“You know, I know I get a lot of flak for what I wear, and what I say, and what I don't say. But ... I'm not a little girl anymore. And I guess I do those things because the way I feel inside. And I also know that I'm a young lady and I have a lot to learn and a lot to experience. And I guess what I'm trying to say is, is that, the way I feel right now inside, I feel so wonderful because I'm doing exactly what I love to do. And I'm experiencing all of my wildest dreams. And my advice to you is to never, ever, lose your passion to dream. Please, don't.”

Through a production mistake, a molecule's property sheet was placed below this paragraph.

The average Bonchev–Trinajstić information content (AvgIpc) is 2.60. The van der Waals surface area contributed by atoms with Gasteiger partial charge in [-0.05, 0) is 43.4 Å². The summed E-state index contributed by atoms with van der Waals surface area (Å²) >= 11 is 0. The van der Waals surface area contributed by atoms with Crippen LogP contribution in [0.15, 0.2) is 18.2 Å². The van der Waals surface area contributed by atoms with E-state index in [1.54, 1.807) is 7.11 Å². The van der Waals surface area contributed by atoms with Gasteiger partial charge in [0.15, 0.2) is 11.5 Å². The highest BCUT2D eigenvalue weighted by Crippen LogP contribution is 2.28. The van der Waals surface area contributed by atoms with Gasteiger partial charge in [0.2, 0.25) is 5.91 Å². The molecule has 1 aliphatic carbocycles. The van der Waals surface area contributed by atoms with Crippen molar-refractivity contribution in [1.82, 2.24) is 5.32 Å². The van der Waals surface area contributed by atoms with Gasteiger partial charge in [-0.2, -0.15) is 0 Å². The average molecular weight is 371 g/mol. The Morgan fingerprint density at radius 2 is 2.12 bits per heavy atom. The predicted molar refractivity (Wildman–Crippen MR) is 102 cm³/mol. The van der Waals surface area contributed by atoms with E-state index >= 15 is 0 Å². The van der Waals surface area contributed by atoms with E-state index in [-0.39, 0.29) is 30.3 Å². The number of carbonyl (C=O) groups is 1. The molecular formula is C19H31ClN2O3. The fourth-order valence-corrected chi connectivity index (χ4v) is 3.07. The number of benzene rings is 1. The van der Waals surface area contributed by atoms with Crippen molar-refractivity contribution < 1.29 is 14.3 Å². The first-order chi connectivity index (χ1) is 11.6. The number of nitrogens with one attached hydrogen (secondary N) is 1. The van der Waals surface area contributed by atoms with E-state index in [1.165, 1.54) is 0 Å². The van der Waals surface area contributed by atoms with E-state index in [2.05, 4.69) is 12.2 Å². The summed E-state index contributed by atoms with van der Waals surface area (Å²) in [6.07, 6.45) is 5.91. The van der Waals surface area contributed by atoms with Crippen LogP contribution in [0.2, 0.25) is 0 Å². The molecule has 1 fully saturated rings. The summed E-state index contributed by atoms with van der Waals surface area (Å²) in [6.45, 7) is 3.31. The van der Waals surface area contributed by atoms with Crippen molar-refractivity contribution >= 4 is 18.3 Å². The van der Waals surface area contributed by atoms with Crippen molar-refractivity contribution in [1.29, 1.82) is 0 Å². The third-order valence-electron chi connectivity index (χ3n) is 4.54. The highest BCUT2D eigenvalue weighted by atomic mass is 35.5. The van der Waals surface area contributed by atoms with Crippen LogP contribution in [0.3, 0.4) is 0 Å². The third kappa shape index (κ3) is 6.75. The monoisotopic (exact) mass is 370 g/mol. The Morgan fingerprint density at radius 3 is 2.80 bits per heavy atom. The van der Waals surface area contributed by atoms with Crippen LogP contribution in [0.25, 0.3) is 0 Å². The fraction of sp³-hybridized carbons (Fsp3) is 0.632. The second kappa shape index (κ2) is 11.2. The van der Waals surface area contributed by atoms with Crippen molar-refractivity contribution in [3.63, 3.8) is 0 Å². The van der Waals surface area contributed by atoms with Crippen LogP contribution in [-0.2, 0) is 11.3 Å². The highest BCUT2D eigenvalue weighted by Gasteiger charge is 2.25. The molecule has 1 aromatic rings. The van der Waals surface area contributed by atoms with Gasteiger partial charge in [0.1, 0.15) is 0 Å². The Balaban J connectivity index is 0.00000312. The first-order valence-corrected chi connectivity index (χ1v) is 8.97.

And as you dream away please do consider purchasing her.  Not just her CDs, soft drinks, clothes, sunglasses, books, magazines, movies, makeup, but consider purchasing her, her body, her identity, her sexuality, her lifestyle.  Here is where power creeps in, in a quick change of clothes to please her target audience, in a pink mini-skirt and a Bible, in a customized spectacle of the senses, not hers, ours (Baer, 2001).  Power insinuates itself in and through the body, the body of Britney and other stars and starlets, and the bodies of her audiences.  Britney sells herself first, her products secondly.  Her appearance is what matters for it symbolizes sexuality, youth, success, and power.  And yet her appearance is, as said, carefully produced.  Britney, as she herself admits, is a ‘'goob,' a ‘'dork,' the next-door neighbor girl yet she is more.  Just like the boys of N'Sync and the Backstreet Boys, Pink, Christina Aguilera, and others, she is ‘'normal,' yet also a dreamer, a hard worker, some girl from Middle America.  Britney represents the normality of her global constituency of consumers.  What makes her special is her self-commodification: her flashy clothes, her shiny makeup, her stylish hairdo, her tanned skin, her studio-produced moans, her health-club chiseled body, her plastic breasts.  Her body speaks of the power of consumption, a liberating power that her fans have access to if they want to transcend their ‘'normality', if they desire to look like a star.  This is a power much subtler than the one spoken by Foucault (1979) in _Discipline and Punish_, yet an instance of the same.  Foucault follows Nietzsche in stating that the body can be modified and experienced in different ways, ways that follow cultural expectations (Dreyfus and Rabinow, 1983).  The body, as Foucault suggests, has been at the center of the functioning of power systems throughout history.